Lisa Reynolds says the certified biodegradable and compostable flexible films used in the packaging allow companies to “showcase and talk about the sustainability journey of their own packaging” when discussing their products. As consumers become more interested in a product’s sustainability features, having a fully compostable package can make a big difference in what someone may choose to purchase.
Meeting a customer’s individual needs is vital, whether it’s a client that may need different sizes of the same packaging or working with the growing number of digital and narrow web printers, Lisa Reynolds says. The company provides a lot of flexibility to digital printers who are looking to run small orders or products with multiple SKU numbers.
“Our customers are looking for a pouch their label will work with and that’s something we deliver on,” she says.
Giving customers what they want is essential to being successful, Lisa Reynolds says. For example, the company is working on a 3-D ordering system where customers can order a product online and see in 3-D what the finished product looks like.
“In our business, we’ve had a lot of hurdles to get through. It’s gratifying to see how far we’ve come,” she says.
Through their Small Business Administration contact, the Reynoldses learned about the Packers Mentor-Protégé Program and saw it as a way to help the business grow more. The company signed up and was matched with mentor Dean Stewart, executive director of the Center for Exceptional Leadership in the Schneider School of Business & Economics at St. Norbert College. He began working with the company in January 2020 and focused on how to grow business as well as control growth.
“Running a business is not just making it through the week. It’s about how can we thrive and not just survive? It’s taking time to work on the business and looking to the next year or 18 months,” Stewart says.
Lisa Reynolds called Stewart’s direction invaluable. “He really had us look at what we need to start doing and take time to focus on the business,” she says, adding Stewart also helped the company realize other business opportunities.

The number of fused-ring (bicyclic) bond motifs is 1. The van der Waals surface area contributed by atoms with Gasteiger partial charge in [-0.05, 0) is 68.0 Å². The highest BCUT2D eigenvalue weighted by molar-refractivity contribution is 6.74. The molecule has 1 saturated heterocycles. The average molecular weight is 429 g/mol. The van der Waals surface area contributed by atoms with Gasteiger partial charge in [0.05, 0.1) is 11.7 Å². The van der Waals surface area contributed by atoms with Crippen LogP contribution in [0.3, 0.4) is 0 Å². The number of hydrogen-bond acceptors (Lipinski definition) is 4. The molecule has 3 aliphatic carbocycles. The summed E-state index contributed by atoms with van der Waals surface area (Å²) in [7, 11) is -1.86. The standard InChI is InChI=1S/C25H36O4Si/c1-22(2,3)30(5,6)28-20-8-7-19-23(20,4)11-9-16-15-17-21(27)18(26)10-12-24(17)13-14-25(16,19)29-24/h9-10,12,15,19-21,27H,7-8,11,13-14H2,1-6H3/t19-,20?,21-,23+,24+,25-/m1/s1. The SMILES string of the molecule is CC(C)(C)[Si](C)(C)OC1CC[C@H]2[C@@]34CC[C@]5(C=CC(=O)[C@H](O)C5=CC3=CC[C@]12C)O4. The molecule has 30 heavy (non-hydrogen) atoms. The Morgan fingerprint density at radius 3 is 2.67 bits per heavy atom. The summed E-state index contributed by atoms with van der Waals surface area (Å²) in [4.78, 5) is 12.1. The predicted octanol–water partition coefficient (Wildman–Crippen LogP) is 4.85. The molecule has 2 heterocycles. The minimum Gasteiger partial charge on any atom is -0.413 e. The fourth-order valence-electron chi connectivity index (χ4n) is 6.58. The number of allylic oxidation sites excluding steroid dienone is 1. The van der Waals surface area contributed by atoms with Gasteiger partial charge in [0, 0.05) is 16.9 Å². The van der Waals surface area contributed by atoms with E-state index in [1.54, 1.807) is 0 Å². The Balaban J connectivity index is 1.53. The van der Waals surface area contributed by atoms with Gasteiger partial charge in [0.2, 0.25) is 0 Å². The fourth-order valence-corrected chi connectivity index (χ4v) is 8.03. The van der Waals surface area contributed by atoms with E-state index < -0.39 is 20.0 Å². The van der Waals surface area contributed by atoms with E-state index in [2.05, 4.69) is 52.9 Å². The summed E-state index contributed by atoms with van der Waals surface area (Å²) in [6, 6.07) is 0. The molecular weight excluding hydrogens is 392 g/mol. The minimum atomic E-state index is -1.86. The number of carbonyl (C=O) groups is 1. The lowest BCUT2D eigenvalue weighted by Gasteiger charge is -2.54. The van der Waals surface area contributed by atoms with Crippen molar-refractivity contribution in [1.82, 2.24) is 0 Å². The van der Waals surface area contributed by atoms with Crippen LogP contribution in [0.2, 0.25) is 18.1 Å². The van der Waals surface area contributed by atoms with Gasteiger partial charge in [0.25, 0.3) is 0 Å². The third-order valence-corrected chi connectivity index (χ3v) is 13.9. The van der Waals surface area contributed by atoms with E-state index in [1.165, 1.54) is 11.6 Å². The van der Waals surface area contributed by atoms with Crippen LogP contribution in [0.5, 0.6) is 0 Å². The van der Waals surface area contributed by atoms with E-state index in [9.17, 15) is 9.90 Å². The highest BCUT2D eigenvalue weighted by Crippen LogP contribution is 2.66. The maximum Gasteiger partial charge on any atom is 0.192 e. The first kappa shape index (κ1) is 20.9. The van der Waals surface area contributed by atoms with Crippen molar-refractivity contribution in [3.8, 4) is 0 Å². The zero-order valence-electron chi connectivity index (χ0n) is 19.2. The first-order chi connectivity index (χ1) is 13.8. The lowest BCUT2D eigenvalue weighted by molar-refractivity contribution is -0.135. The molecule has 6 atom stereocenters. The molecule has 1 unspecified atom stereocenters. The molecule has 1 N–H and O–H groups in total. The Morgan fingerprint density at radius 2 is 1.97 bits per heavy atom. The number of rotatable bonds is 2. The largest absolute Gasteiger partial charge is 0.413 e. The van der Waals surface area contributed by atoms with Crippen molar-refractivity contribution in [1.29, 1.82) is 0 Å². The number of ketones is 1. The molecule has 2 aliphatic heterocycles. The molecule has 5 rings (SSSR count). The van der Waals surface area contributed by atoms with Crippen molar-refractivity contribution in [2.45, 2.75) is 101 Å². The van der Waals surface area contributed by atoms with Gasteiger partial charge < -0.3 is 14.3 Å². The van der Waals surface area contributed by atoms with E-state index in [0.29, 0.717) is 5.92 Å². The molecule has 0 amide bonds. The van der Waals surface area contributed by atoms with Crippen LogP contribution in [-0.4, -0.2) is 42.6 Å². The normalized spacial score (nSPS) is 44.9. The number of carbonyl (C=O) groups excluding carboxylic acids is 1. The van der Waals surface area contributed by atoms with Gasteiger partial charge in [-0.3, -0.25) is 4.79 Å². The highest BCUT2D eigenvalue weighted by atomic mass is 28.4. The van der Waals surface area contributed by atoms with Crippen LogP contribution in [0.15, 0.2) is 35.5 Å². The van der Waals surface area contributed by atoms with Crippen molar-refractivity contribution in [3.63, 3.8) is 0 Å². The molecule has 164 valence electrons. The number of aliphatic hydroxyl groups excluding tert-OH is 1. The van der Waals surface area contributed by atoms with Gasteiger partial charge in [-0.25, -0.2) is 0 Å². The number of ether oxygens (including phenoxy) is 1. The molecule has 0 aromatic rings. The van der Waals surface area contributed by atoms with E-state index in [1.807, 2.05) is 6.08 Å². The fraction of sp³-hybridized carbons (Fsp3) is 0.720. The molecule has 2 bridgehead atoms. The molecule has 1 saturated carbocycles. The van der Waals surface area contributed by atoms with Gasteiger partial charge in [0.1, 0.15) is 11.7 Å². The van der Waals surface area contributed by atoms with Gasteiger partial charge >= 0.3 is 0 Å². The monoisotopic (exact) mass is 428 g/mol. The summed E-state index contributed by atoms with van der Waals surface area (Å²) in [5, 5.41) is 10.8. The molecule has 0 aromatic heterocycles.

Stewart says the Reynoldses make a great team. “They both have their strengths. Lisa is detail driven, while Kelly is a bit of a mad scientist, always trying new things. He’s one of the most innovative people around. They can’t do everything and I helped them fill in the pieces in areas where they needed help.”
Work was humming along at Reynolds Packaging until the pandemic hit. In the spring of 2020, the company had many of its regular customers cancel or delay orders due to a decline in demand or because their business was closed due to stay-at-home orders. Fortunately, a new opportunity came the company’s way.
“We were contacted by a local innovation group about making PPE and then also the state put out a message to manufacturers to encourage them to make PPE,” Lisa Reynolds says. “We felt like it was a good way to give back to our community.”
Reynolds Packaging quickly developed a plan to make masks and filters as well as packaging for alcohol and hand sanitizer wipes. The company worked with another business on the filtration material.
The PPE work came at just the right time and provided much-needed supplies locally. The PPE went to local hospitals and the Green Bay Area Public School District. “People were lined up waiting to get our products,” Lisa Reynolds says. “It felt great to make a product that was so beneficial.
“Everything had to happen very quickly,” she says.
Last summer, when the manufacturer had a large order of packaging for wipes, the company created three shifts so the machines could run 24 hours a day to complete the order on time. “Our employees are great and always ready to do what needs to be done,” Kelly Reynolds says.
The company’s ability to switch focus quickly garnered a lot of attention. Last summer, Small Business Administration Administrator Jovita Carranza visited as part of a tour recognizing businesses that successfully used a Paycheck Protection Program loan to keep their workers employed as well as to shine a spotlight on Reynolds’ PPE line. Lisa Reynolds called the visit an honor.
“We were in the middle of a big order and things were a bit busy, but it was wonderful to have her here and be in the spotlight,” she says, adding the couple turned to the SBA as well as the Small Business Development Center for help with purchasing its new building and equipment.
Another honor was soon to come: In December, the company won the Wisconsin Marketplace Award in the woman-owned small business category for demonstrating excellence in sales growth, product innovation, employment and management.
“It was amazing to receive that award. We worked so hard and it was nice to be recognized,” Lisa Reynolds says.
While winning awards is gratifying, Kelly Reynolds says seeing the packaging the company makes is something special. “It’s great to walk in the grocery store and see our products right there on the shelf,” he says. “It’s an amazing feeling.”